If this sounds daunting, we took a few steps to make it less so. All the driving was day trips, so no motels, and we drove with food and water in the car, so no restaurants. Instead, we searched out little city parks along our way. We found them empty, with clean bathrooms and pleasantly shaded tables. In lieu of a motel, for the longest stretch, I brought a blanket and a pillow and napped on the grass after lunch, something worth doing even when this crazy time is over. …

Sharing lies and misinformation even by accident is a good way to kill someone now

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A friend sent me a well-made video recently about breathing warm air to kill viruses in the sinus. It seemed plausible and the video didn’t look like the work of a crackpot, but oops! Once I checked out the guy (who claimed he was a doctor) it became clear he was not a doctor of medicine but rather a “Futurologist”! Want to trust your life to a self-proclaimed futurologist? Not me, and no medical professionals either. My friend who passed this information on meant well but reliance on it could hurt people or worse. I did what I do nowadays. I wrote him privately, told him he had been burned by bullshit, cited the correct information and asked him to take it down right away. He did. If he hadn’t, I’d have commented on his post and called the BS for what it was. …

fear is further away when you are walking in the landscape, and for a little while, we didn’t want to live in fear.

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Joshua Tree

Life has inertia. It rolls on even when we tell it to stop. I make pictures and tell stories, and that keeps me busy and gives me a sense of purpose in the world. But now, that world has gone away. We told it to come to an end a couple of weeks ago, and it did. That makes sense, of course, it just doesn’t “make sense” to the me that is always doing things. …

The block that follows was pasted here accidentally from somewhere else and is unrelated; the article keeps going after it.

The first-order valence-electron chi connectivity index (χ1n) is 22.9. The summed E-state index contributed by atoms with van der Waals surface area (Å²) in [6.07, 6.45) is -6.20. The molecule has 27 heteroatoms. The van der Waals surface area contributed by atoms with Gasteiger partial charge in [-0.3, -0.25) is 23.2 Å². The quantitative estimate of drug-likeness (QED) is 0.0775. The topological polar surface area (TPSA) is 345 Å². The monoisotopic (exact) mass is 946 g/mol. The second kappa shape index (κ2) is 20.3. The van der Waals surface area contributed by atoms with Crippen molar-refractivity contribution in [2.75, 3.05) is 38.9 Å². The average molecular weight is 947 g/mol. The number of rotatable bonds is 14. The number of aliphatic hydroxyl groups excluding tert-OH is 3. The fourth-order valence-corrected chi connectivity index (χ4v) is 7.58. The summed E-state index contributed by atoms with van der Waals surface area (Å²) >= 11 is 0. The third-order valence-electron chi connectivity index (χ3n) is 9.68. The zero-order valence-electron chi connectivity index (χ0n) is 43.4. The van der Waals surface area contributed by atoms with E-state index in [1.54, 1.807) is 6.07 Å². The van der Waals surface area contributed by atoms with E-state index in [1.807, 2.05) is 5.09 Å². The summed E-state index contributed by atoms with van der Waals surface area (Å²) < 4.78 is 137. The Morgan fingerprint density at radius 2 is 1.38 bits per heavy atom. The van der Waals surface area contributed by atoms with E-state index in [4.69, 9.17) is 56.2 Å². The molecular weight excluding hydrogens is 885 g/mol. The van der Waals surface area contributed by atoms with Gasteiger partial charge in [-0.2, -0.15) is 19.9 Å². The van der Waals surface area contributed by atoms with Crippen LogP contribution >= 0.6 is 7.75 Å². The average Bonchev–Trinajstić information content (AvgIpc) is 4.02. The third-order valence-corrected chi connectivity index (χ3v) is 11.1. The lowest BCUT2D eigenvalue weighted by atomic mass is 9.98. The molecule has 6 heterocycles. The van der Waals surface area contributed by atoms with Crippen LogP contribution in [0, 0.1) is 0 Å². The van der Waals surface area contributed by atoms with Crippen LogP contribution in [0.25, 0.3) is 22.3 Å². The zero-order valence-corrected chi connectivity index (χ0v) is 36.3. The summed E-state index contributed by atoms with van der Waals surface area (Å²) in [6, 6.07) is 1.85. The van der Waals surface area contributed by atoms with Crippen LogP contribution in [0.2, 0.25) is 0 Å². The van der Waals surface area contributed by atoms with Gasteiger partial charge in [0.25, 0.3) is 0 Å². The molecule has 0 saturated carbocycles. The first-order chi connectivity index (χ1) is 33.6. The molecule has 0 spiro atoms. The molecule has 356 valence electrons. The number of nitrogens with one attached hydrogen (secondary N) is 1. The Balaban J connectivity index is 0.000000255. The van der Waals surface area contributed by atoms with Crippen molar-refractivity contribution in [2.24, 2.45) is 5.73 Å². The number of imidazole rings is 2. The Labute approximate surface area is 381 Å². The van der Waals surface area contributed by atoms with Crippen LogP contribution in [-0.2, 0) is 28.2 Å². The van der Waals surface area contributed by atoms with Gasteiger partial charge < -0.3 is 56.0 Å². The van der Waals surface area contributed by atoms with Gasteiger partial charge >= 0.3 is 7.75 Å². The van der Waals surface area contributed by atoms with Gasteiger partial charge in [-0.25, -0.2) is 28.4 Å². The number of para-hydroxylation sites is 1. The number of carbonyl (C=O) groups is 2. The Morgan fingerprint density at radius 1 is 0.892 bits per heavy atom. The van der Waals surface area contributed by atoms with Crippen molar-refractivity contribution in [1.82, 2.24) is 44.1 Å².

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These days, the skies are the hues of Technicolor Hollywood

These days the skies of Los Angeles are always blue, amazing blue, the blue of Renaissance painting or travel magazine illustrations. The virus that keeps us out of our cars has reduced traffic by so much that our smog-free sky is revealed. This is the Los Angeles we remember, the one that brought us here to live by the millions, the traffic easy, the skies impossible shades of blue.

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In the late afternoon light, the layers of old Los Angeles are all revealed

Darcy and I walk about in our neighborhood, chatting with the neighbors, smiling at their children, making hugging arm motions from a distance. We are happy for human contact. …

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It’s been busy this morning lying on the chaise; warm breezes stirred my skin, spring brought life to plants around me.

I’ve been watching a squirrel make her way along the powerline before jumping to the Elm tree at the back of the yard.

On the Elm tree, she darts forward, unconcerned by its height, unbaffled by its maze. She comes closer to the Sycamore, pauses. Leaping into space, she lands on its branch, saunters to a place high over my head, peers down to see if I am comfortable.

Watching her, I understand I am the only creature in the garden with a voice inside that says, “why haven’t you done anything today.” Why me? …

The roads and towns and the people of Central Kansas

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1974 Laverda SFC 750

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Stories I've Been Meaning to Tell You

Stories, pictures and ruminations about life, photography…